A sheep isn’t just for Christmas
Research Assistant @ OMTM
Ever thought your woollen goods smell weird when they’re wet? A bit like how dogs smell worse in the rain? And then you remember this garment used to be attached to an animal and suddenly the cosy jumper you got for Christmas from Mum, feels a bit more alive than is comfortable.
For owners of a Sheep Inc jumper, this experience is more relatable than ever. The British wool company developed an app which allows you to track the life of the sheep whose wool you now wear. You are able to tune in with its mundane day-to-day: where it is, what its up to, as well as catching the more significant life events such as birth!
"You're continuously kind of involved with the story behind your sweater. If anybody asks you where your sweater comes from, you simply tap your phone to the tag, and you can show every single step in the manufacturing story,"
- Edzard van der Wyck, co-founder of Sheep Inc.
So these items are 100% traceable. There is a laser-engraved tag containing NFC technology within each jumper. If you scan this with your mobile, you get access to the whole production backstory: from the name of the New Zealand farm where the journey began, to the human who hand-spun the ‘cashwool’ yarn (apparently ‘a new level of soft’). The textile factory runs on renewable energy and each unisex jumper is 10x carbon-negative because they re-invest money into environmental projects for each sale. Yet, everything leaves a trace; the tag also details the jumpers' carbon footprint.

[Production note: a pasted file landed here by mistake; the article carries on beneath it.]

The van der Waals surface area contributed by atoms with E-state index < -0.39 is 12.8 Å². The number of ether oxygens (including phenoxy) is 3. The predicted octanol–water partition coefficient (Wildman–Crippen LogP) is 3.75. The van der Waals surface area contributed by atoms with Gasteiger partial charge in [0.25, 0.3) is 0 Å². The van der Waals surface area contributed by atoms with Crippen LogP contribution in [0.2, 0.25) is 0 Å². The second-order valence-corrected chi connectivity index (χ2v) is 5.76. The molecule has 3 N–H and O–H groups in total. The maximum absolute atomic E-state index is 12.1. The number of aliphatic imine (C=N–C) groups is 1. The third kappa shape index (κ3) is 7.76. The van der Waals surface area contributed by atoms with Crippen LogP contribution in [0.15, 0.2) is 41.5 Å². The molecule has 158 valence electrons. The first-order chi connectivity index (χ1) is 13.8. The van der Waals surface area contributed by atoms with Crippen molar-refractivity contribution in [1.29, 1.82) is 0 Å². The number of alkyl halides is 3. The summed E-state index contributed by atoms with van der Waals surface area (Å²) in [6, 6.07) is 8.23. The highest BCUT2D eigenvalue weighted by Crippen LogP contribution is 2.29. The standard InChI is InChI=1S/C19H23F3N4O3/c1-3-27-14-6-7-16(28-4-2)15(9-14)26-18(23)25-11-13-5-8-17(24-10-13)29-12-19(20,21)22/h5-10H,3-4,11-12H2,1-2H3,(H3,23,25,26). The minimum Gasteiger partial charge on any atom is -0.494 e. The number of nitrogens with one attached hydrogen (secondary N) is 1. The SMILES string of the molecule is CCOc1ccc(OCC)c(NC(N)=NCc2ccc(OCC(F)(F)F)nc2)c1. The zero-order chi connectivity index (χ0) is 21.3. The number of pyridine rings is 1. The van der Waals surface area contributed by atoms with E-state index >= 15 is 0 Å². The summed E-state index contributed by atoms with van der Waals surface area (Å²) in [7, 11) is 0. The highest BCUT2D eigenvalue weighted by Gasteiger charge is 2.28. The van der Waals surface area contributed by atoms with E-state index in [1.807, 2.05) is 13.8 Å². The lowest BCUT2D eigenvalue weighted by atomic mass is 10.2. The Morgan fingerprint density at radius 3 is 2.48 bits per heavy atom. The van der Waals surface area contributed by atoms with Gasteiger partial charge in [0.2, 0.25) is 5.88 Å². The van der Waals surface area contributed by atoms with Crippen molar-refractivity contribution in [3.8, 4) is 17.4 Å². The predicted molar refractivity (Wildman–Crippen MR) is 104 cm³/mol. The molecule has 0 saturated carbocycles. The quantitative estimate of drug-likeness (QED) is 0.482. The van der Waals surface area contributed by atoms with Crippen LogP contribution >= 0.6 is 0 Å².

My MUD jeans contain the same (see image). When I went to photograph the label, Open "remokey.com" appeared on my phone screen which completely spooked and confused me; they were still drying from the wash and yet my phone technology was responding to this little pattern (I know QR codes aren't that new on the scene but there is still something radical about a material picture sending a signal which can be picked up by a technological device).
Tech can be the problem but here it is behaving itself, instead educating us on the actual complex truth of the production chains of the things we buy. This is a powerful, important thing we often don't pay enough attention to. A pertinent (if slightly niche) example of this is the meal-kit market which is generally thought to be excessive and environmentally unkind. However, a recent study found a meal-kit meal produces 30% less co2 emissions than a supermarket dinner. This is because the food tends to be Fairtrade or sourced from local producers and distribution vehicles are electric. Because the ingredients are portioned, less food ends up in the bin which means no harmful gases are emitted from decomposing food and production costs are not unduly spent. People tend to favour the former stance because it is the easiest, most accessible environmental story.
A happier future for us as conscientious consumers and for our dying world may well lie in traceable lines of production. Or, a lifelong relationship with a sheep.